I found out about you guys winning last night when I was running down Van Ness Avenue in my beauty-is-pain dress shoes. (Everyone who sees them is flabbergasted that I can “afford” them. In fact, I can — because they were 15 bucks at Crossroads.) Two middle-aged women were waiting for a crosswalk light to change and I was hurriedly on my way to the Herbst Theatre after I had to high-tail it back to the store because I forgot something important.
“So they won?” said one of the women.
The other nodded and smiled an older woman woman smile that must accompany her when she offers desserts to her grandchildren. “Took them ten innings, too.”
“Yikes,” said the other, who was clearly impressed but with only half the enthusiasm, I suspected, of a fan or a native. And I was right about her not being local. She said: “I’m visiting. In New York, the game has constantly been on everywhere.”
Back at the Herbst, I relayed the news to my boss and we high-fived.
Did you read that, Linc? I HIGH-FIVED WITH MY BOSS. You few, you happy few, you band of brothers better win today, I swear. (Hunter Pence’s Shakespearean pep talk has gone viral. And who high-fives with their boss unless their hometown baseball team’s glory brings them together across the boundaries of employer and subordinate?)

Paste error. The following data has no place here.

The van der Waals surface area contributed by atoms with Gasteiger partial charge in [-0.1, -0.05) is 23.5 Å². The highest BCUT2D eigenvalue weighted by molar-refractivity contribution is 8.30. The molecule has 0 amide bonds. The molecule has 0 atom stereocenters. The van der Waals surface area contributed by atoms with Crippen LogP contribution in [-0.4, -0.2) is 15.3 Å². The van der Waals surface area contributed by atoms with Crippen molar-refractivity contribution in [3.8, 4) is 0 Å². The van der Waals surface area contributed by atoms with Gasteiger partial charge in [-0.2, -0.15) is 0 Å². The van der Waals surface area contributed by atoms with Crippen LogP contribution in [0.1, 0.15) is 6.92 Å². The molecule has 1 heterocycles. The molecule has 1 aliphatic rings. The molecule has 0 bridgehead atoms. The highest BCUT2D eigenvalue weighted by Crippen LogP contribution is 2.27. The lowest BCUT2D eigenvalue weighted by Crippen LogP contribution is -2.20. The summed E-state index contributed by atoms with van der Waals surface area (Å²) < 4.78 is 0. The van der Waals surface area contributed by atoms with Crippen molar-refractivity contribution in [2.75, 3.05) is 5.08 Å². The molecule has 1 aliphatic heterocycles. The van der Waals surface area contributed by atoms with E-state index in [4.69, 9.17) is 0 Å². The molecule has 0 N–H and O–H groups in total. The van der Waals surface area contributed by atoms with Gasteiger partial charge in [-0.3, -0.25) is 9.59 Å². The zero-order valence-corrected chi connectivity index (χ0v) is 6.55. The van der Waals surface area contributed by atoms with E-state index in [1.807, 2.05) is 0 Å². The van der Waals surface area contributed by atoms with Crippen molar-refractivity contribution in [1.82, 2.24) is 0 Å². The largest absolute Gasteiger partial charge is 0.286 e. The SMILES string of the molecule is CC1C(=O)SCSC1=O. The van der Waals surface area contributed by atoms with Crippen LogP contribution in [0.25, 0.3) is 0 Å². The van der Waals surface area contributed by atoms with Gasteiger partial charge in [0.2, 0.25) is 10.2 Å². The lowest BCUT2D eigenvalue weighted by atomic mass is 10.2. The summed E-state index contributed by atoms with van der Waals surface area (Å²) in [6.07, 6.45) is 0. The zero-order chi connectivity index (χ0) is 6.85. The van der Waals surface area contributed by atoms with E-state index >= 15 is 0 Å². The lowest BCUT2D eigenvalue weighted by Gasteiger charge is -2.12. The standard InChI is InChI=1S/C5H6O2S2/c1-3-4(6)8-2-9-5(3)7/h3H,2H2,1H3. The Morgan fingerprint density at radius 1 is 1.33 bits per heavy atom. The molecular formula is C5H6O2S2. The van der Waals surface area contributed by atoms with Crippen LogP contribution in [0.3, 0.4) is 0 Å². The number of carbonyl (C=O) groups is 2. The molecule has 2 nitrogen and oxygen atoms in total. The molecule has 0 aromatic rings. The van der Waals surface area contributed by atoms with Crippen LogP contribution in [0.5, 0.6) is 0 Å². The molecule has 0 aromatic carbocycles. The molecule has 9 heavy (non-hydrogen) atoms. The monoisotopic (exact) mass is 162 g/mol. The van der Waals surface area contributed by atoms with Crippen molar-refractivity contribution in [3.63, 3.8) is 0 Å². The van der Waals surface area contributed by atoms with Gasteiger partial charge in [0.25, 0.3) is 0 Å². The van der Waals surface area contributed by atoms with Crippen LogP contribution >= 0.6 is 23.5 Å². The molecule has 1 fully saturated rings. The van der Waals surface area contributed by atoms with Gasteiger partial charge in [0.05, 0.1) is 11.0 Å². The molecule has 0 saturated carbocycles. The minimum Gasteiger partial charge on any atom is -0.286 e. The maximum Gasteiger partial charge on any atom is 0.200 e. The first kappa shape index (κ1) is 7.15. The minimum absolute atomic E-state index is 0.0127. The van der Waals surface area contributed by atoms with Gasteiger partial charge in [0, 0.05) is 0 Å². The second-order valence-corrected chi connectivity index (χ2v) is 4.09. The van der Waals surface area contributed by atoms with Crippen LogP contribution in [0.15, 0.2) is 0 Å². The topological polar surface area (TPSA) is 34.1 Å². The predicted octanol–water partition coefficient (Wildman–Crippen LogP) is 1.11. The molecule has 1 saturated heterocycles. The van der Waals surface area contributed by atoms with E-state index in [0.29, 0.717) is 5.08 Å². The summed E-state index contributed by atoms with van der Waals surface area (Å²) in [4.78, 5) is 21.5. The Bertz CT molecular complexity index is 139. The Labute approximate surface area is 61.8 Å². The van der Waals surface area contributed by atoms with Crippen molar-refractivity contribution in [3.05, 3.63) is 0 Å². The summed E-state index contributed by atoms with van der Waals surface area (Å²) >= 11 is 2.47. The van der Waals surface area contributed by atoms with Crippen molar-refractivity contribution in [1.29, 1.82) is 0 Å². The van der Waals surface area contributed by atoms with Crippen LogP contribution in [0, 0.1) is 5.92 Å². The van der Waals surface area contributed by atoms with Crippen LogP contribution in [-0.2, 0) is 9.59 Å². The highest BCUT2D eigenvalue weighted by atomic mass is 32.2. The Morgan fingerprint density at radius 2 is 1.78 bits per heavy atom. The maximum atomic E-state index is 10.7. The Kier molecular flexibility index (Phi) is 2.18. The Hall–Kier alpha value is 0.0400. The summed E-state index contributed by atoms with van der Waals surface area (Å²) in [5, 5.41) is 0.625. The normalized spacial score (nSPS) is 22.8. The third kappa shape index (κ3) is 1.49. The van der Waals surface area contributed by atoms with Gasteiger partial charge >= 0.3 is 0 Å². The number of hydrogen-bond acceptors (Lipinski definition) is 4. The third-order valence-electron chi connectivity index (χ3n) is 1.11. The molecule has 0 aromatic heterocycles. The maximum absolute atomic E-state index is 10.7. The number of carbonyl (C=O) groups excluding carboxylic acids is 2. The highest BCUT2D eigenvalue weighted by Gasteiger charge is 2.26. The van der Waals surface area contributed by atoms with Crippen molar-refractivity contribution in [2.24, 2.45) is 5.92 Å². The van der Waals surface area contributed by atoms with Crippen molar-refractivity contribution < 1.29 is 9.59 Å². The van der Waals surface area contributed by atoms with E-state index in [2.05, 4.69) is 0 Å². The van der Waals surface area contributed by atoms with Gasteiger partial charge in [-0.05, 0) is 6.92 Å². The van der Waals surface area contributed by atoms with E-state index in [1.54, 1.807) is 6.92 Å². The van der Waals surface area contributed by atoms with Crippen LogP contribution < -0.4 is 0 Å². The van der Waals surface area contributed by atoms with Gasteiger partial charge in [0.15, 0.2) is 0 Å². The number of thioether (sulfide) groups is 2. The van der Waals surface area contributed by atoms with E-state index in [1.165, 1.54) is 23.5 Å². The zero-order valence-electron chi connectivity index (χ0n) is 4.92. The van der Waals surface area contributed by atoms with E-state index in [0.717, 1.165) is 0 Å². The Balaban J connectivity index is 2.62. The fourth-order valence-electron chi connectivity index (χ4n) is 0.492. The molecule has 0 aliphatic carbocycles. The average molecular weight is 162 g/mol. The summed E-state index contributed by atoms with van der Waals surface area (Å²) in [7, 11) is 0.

Sadly, while you guys were out winning in Cincinnati, not long after my Carrie Bradshaw moment I was slipping and sliding off a steep learning curve. Ah, I won’t get into the details except to say Lesson Learned. These bigger events still trip me up but I’m hoping that toward the end of the month I’ll be golden for the rest of the season. What happened last night involved me overlooking a crucial step, and I know why it happened: I was too busy being nervous. I’m still not used to certain parts of my job. Luckily, after work I unwound with Spencer, who for a time was a librarian for the city, and Clara, who worked her way through college as a stage manager. If you ever wanted to have an idea of the kind of work that I do, just imagine a cross between a librarian and a stage manager. It’s a strange and lucky thing that I ended up with friends who worked those jobs. I’d have never suspected that their friendship would come in handy for making me feel better one October night in the baseball postseason of 2012.